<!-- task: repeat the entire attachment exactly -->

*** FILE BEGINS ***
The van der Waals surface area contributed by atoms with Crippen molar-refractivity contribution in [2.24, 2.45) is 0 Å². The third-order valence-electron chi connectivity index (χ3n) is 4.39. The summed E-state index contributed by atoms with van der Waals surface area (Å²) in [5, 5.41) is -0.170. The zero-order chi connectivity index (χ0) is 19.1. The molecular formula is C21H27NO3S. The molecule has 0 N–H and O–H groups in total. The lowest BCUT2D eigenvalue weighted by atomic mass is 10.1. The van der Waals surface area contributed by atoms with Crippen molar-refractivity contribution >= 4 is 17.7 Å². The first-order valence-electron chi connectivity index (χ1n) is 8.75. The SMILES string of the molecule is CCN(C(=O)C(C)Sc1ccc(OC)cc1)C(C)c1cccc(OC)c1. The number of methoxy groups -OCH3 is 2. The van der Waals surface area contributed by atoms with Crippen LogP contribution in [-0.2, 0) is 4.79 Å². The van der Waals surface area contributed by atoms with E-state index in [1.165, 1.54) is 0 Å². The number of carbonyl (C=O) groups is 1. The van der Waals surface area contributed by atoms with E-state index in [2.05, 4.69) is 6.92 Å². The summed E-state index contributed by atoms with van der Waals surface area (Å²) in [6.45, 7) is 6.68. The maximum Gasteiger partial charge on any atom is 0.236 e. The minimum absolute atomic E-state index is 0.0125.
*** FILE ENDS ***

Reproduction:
The van der Waals surface area contributed by atoms with Crippen molar-refractivity contribution in [2.24, 2.45) is 0 Å². The third-order valence-electron chi connectivity index (χ3n) is 4.39. The summed E-state index contributed by atoms with van der Waals surface area (Å²) in [5, 5.41) is -0.170. The zero-order chi connectivity index (χ0) is 19.1. The molecular formula is C21H27NO3S. The molecule has 0 N–H and O–H groups in total. The lowest BCUT2D eigenvalue weighted by atomic mass is 10.1. The van der Waals surface area contributed by atoms with Crippen molar-refractivity contribution >= 4 is 17.7 Å². The first-order valence-electron chi connectivity index (χ1n) is 8.75. The SMILES string of the molecule is CCN(C(=O)C(C)Sc1ccc(OC)cc1)C(C)c1cccc(OC)c1. The number of methoxy groups -OCH3 is 2. The van der Waals surface area contributed by atoms with Crippen LogP contribution in [-0.2, 0) is 4.79 Å². The van der Waals surface area contributed by atoms with E-state index in [1.165, 1.54) is 0 Å². The number of carbonyl (C=O) groups is 1. The van der Waals surface area contributed by atoms with E-state index in [2.05, 4.69) is 6.92 Å². The summed E-state index contributed by atoms with van der Waals surface area (Å²) in [6.45, 7) is 6.68. The maximum Gasteiger partial charge on any atom is 0.236 e. The minimum absolute atomic E-state index is 0.0125.